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Because You Asked

Because You Asked: Are Coffee Pods Recyclable?

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If you can’t live without the convenience of pod brewers, here’s what you need to know about their recyclability.

Dear Recyclebank, Can you recycle K-Cup plastic pods? -Effie F.

Dear Effie—Pod coffee makers like Keurig machines are definitely a convenience, but since their appearance in the home coffee brewing industry, there’s always been a cost for that readily available cup of joe.

The cups, made of plastic and foil fused together, were not originally recyclable. After a backlash several years back and news coverage in which the inventor of the K-cup, John Sylvan, famously admitted he regrets his creation, Keurig has tried to repair some of the environmental damage caused by its products.

The company now has recyclable K-cups, but it involves peeling the foil from the little cups, emptying the grounds, and recycling the #5 plastic shell. Currently, only a handful of coffee varieties are available in the recyclable K-cups (some other manufacturers also make Keurig-compatable, recyclable versions), but the company has pledged that all K-cups will be recyclable by 2020, and is also working towards other sustainability goals by this date.

If you’re a Nespresso drinker, those capsules, which are made of 100 percent aluminum, are recyclable. But for them too, it’s not as easy as tossing in your curbside bin. Since the capsules are filled with coffee, they need to be taken to a collection point (typically a Nespresso boutique) or shipped back to the company.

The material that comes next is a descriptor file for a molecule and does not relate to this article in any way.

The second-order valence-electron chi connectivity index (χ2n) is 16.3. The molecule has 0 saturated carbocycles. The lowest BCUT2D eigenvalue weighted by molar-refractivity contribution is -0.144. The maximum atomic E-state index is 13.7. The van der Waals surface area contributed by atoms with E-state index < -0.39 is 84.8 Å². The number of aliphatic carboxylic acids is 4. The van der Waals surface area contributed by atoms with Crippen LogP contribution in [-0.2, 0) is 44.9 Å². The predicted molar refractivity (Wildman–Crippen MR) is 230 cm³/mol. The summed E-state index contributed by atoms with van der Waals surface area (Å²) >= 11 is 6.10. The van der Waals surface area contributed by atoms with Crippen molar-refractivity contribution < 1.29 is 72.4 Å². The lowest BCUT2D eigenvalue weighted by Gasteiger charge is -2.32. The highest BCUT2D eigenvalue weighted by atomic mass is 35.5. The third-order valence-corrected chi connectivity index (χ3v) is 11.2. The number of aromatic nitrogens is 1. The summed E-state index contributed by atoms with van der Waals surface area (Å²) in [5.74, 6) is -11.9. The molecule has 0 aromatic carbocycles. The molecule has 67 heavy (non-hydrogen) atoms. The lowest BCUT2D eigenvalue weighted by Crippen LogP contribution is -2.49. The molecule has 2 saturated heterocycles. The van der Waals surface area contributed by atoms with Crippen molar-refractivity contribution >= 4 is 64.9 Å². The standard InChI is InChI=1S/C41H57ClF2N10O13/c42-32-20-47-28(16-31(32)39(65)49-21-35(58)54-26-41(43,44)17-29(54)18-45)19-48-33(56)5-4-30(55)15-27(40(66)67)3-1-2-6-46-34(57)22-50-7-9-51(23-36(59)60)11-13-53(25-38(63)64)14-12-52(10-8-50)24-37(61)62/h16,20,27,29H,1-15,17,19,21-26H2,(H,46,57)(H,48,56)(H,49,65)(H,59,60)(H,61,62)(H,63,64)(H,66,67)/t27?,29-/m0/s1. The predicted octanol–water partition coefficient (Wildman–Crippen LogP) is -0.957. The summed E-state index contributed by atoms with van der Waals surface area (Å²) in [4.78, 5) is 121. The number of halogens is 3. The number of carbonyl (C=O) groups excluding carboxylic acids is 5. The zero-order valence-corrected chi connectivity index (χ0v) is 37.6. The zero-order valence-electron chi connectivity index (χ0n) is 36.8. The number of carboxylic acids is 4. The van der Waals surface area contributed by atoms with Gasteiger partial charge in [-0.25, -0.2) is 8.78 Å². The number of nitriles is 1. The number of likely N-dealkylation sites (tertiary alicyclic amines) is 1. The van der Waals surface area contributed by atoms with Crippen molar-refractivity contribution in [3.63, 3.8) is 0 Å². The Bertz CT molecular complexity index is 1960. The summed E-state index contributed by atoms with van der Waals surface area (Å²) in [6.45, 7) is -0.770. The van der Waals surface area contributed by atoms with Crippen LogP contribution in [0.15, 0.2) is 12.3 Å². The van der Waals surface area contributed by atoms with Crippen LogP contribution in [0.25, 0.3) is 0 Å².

Hopefully, consumers will actually make the effort to properly recycle these pods, although it certainly offsets the convenience of using a pod brewer in the first place.

If you’re looking for an eco-friendlier brewing method, there are plenty out there –and many make a cup of java that’s as good as, if not better than, the pod brewers. There’s no waste involved with French press brewers or drip coffee makers with reusable steel mesh filters, especially if you compost your grounds or use them as fertilizer in your garden. Another great option, if you like to brew just one cup at a time, is using a pourover system. Compact and inexpensive, coffee purists swear that this method makes some of the best coffee, and you can compost the filters with the grounds – seek out unbleached filters for the eco-friendliest option.

What’s your favorite eco-friendly coffee brewing method? Share your pick in the comments.

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About the Author
Jessica Harlan
Jessica Harlan
I love finding new ways to green my family's life as painlessly as possible, and sharing those ideas with folks who want to do the same. more
  • Bill F. 3 days ago
    don't use pods but do use the ground in my recycleing waste
  • Don d. 4 days ago
    There are many compostable pods now. I’m a big fan of these, and even though they say commercial compost facility, they break down in our back yard composter. Now that’s convenience!
  • Gayle G. 4 days ago
    We have a Keurig at work. We have a refillable Kcup and we also recycle the plastic cups after peeling the top and dumping the contents. I'm looking forward to all Keurig Kcups being recyclable by 2020!
  • Steve P. 4 days ago
    I have the refill-able K-cup, and my coffee bill is much less too
  • Marta B. 4 days ago
    guess I don't use them
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